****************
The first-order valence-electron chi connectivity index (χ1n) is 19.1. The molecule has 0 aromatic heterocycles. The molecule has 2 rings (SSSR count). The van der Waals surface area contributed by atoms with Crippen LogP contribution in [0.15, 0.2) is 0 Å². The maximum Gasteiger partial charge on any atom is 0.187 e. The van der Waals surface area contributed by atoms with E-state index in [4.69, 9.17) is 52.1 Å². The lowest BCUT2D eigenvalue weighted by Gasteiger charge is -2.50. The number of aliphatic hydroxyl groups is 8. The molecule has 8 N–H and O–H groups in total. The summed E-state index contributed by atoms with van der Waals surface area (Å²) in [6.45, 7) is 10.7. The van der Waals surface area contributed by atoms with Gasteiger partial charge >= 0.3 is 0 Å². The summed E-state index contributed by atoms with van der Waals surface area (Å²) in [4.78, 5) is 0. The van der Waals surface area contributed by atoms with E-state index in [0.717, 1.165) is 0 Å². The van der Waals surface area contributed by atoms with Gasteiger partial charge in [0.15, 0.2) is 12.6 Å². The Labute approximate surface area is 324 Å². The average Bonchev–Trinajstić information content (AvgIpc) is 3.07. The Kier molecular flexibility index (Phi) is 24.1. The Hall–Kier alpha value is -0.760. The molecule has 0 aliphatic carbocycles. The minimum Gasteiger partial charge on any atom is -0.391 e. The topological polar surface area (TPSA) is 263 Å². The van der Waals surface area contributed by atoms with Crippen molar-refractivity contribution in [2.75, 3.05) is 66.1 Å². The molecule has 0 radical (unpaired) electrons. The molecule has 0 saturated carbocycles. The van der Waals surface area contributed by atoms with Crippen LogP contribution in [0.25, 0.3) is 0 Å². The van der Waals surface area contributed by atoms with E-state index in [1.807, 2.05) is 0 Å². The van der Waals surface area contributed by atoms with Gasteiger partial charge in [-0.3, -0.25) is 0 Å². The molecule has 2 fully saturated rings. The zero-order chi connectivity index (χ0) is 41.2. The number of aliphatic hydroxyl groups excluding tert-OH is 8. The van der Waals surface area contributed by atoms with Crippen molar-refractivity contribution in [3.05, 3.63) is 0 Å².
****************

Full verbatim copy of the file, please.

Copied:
The first-order valence-electron chi connectivity index (χ1n) is 19.1. The molecule has 0 aromatic heterocycles. The molecule has 2 rings (SSSR count). The van der Waals surface area contributed by atoms with Crippen LogP contribution in [0.15, 0.2) is 0 Å². The maximum Gasteiger partial charge on any atom is 0.187 e. The van der Waals surface area contributed by atoms with E-state index in [4.69, 9.17) is 52.1 Å². The lowest BCUT2D eigenvalue weighted by Gasteiger charge is -2.50. The number of aliphatic hydroxyl groups is 8. The molecule has 8 N–H and O–H groups in total. The summed E-state index contributed by atoms with van der Waals surface area (Å²) in [6.45, 7) is 10.7. The van der Waals surface area contributed by atoms with Gasteiger partial charge >= 0.3 is 0 Å². The summed E-state index contributed by atoms with van der Waals surface area (Å²) in [4.78, 5) is 0. The van der Waals surface area contributed by atoms with E-state index in [0.717, 1.165) is 0 Å². The van der Waals surface area contributed by atoms with Gasteiger partial charge in [0.15, 0.2) is 12.6 Å². The Labute approximate surface area is 324 Å². The average Bonchev–Trinajstić information content (AvgIpc) is 3.07. The Kier molecular flexibility index (Phi) is 24.1. The Hall–Kier alpha value is -0.760. The molecule has 0 aliphatic carbocycles. The minimum Gasteiger partial charge on any atom is -0.391 e. The topological polar surface area (TPSA) is 263 Å². The van der Waals surface area contributed by atoms with Crippen molar-refractivity contribution in [2.75, 3.05) is 66.1 Å². The molecule has 0 radical (unpaired) electrons. The molecule has 0 saturated carbocycles. The van der Waals surface area contributed by atoms with Crippen LogP contribution in [0.25, 0.3) is 0 Å². The van der Waals surface area contributed by atoms with E-state index in [1.807, 2.05) is 0 Å². The van der Waals surface area contributed by atoms with Gasteiger partial charge in [-0.3, -0.25) is 0 Å². The molecule has 2 fully saturated rings. The zero-order chi connectivity index (χ0) is 41.2. The number of aliphatic hydroxyl groups excluding tert-OH is 8. The van der Waals surface area contributed by atoms with Crippen molar-refractivity contribution in [3.05, 3.63) is 0 Å².